For some years I have been writing about end-of-life care and, of late, focusing on the high costs of that care. I recently had a painful but revealing insight into what the future might look like on both costs and decision-making. It came about from an unexpected angle of vision, the care provided by a veterinarian in an emergency care center for pets.
Our much loved dog, Sunny, a 6-year-old Cavalier King Charles, otherwise in good health, began throwing up, ignoring her food, and displaying untoward lassitude. The symptoms got worse within a few days and we took her to a neighboring pet hospital, one that advertises a range of available technologies and treatments equal to that found in a hospital for humans.
We took her in the morning, left her there, and in the late afternoon were told that she had kidney failure, was unable to pass urine, and had other serious symptoms. The prognosis was not good, but it would take another day or so to see what difference treatment might make. She gradually went downhill the second day, a catheter failing to bring forth much urine and with increased signs of distress.
At the end of that first day, we were given a detailed set of cost projections. We were required to put up, via credit card, $2,600 as part of an estimated cost of $5,000 or so for two days of intensive care — a treatment plan that could come to $9,000 if it went on for more than three days. I had read about the high cost of upscale veterinarian care, but it had never occurred to us that we would have to face it.
Yet if the projected costs were jolting, something else was no less arresting: the time and care the chief veterinarian in charge of Sunny’s care took to explain exactly what was going on with Sunny, what they were doing, what the prognosis was — and how rapidly the costs would continue to rise if Sunny survived. She was equally frank about the fact that Sunny was not likely to make it and what it would cost us if she did. The veterinarian told us in a way that beautifully integrated money, medical candor, and compassion. It was, I thought as she was doing so, just what we might hope for from a doctor for our care, but by no means yet reliably available.
We agreed at the end of the second day that we would see how Sunny did overnight. If there was no improvement, we decided it would be best to put her to sleep (I don’t believe her doctor ever used the phrase “put her down”). She did not improve, required oxygen during the night, and passed little urine. Sunny’s doctor called us early the next morning to report the bad news, and I told her to stop. It was both a hard and an easy decision. Emotionally it was hard to say stop, but easy because it seemed the only reasonable decision, and the doctor readily assented.
What will stay in my mind in addition to the pleasure Sunny brought us in her relatively short life — she was always at our side or in our laps — was the doctor’s combination of sensitivity and telling the truth. There have been some important medical journal articles in recent months on the importance of restoring the ancient skill of prognosis, long in decline, to end-of-life care for people. Patients and families need to have some sense of what the future will bring, even if it is uncertain. They need to know the likelihood of death and also what may ensue if a very sick patient survives: what then? Our veterinarian said that if Sunny were lucky enough to make it she would likely remain in poor health, requiring considerable future medical care. Our doctors often fail to tell patients and families about just that disturbing likelihood. Seeing it well done by our vet underscored its value, for our pets and for us.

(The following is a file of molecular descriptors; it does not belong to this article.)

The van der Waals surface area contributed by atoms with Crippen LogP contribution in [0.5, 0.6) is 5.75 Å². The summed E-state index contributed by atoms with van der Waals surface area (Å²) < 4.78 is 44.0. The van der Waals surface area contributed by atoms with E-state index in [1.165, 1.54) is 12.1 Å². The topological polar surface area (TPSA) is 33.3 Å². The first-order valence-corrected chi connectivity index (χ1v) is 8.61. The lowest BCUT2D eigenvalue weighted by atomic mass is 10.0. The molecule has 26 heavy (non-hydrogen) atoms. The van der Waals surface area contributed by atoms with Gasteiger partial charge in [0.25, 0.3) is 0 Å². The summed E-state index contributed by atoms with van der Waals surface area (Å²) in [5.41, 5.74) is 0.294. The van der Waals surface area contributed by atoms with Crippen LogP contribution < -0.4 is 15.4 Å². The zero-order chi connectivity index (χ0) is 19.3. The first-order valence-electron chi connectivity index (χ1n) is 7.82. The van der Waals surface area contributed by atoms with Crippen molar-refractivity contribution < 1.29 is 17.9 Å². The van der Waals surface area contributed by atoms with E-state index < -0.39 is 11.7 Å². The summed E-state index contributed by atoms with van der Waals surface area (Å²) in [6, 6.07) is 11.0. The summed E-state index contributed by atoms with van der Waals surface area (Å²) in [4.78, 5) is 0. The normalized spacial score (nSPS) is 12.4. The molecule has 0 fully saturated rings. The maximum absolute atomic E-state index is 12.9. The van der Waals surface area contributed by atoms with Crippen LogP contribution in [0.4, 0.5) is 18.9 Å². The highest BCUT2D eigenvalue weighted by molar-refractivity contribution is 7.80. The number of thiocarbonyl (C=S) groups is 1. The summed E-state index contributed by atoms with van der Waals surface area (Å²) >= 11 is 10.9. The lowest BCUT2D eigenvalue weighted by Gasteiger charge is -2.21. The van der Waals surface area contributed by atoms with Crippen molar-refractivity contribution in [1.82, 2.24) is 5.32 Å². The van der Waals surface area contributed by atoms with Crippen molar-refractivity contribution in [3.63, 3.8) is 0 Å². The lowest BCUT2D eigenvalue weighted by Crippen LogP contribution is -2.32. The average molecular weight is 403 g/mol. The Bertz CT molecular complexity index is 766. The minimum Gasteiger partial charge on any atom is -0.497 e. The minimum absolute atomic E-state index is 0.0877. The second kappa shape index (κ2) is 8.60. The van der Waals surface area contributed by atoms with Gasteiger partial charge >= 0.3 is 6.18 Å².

But my most telling glimpse into the human future came with the introduction of cost as an upfront consideration, something I believe will soon become common in our health care, perhaps even routine. For us, the $5,000 charge for Sunny’s care was bearable, but the prospect of the cost of successful treatment, had that been possible, would surely have given us pause. I am sure we would have said at some point that, financially, enough is enough, but I am not certain just when that might have been. I am convinced, however, that the future will force us to deal directly with the high, and in many cases insupportable, human costs of end-of-life care and to stop treatment for that reason. Sunny’s quick decline spared us that decision, which was a blessing in a way.
I was left with some troubling thoughts. Would it have been better if veterinarian medicine had not moved into the high-technology realm once reserved to humans? My wife and I both had dogs (and sometime cats) as we grew up. When they got sick they just died or were put down to save them from misery. I don’t recall anyone thinking that state of affairs was an evil. Are we better off now with that our pets have access to expensive, high-technology medicine — and are they? And how much better off are we as humans because of the way we now often die, sometimes lingering on for years, the beneficiaries, and sometimes victims, of a medicine equal to what our pets can now have? For me, those questions were left hanging in the air.
Daniel Callahan, cofounder and President Emeritus of The Hastings Center, is coeditor of the Health Care Cost Monitor. This essay originally appeared in Bioethics Forum.